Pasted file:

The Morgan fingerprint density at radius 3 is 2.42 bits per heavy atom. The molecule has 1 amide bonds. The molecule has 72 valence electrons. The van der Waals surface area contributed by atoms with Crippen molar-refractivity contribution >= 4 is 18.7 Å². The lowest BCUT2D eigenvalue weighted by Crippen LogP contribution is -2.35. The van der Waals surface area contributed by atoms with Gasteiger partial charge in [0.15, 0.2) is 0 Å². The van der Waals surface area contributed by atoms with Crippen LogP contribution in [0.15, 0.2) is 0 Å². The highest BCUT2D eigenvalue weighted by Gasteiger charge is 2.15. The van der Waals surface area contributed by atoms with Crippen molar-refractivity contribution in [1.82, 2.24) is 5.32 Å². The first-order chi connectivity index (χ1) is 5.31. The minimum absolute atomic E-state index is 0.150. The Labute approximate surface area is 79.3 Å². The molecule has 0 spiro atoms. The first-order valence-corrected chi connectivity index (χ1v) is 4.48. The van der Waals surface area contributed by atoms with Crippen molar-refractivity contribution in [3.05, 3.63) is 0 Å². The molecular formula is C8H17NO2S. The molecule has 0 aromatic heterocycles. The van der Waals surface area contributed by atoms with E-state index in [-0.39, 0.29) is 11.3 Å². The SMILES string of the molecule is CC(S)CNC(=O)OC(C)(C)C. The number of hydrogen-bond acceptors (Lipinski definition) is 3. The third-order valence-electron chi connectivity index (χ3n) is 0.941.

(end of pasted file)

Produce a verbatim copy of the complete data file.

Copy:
The Morgan fingerprint density at radius 3 is 2.42 bits per heavy atom. The molecule has 1 amide bonds. The molecule has 72 valence electrons. The van der Waals surface area contributed by atoms with Crippen molar-refractivity contribution >= 4 is 18.7 Å². The lowest BCUT2D eigenvalue weighted by Crippen LogP contribution is -2.35. The van der Waals surface area contributed by atoms with Gasteiger partial charge in [0.15, 0.2) is 0 Å². The van der Waals surface area contributed by atoms with Crippen LogP contribution in [0.15, 0.2) is 0 Å². The highest BCUT2D eigenvalue weighted by Gasteiger charge is 2.15. The van der Waals surface area contributed by atoms with Crippen molar-refractivity contribution in [1.82, 2.24) is 5.32 Å². The first-order chi connectivity index (χ1) is 5.31. The minimum absolute atomic E-state index is 0.150. The Labute approximate surface area is 79.3 Å². The molecule has 0 spiro atoms. The first-order valence-corrected chi connectivity index (χ1v) is 4.48. The van der Waals surface area contributed by atoms with Crippen molar-refractivity contribution in [3.05, 3.63) is 0 Å². The molecular formula is C8H17NO2S. The molecule has 0 aromatic heterocycles. The van der Waals surface area contributed by atoms with E-state index in [-0.39, 0.29) is 11.3 Å². The SMILES string of the molecule is CC(S)CNC(=O)OC(C)(C)C. The number of hydrogen-bond acceptors (Lipinski definition) is 3. The third-order valence-electron chi connectivity index (χ3n) is 0.941.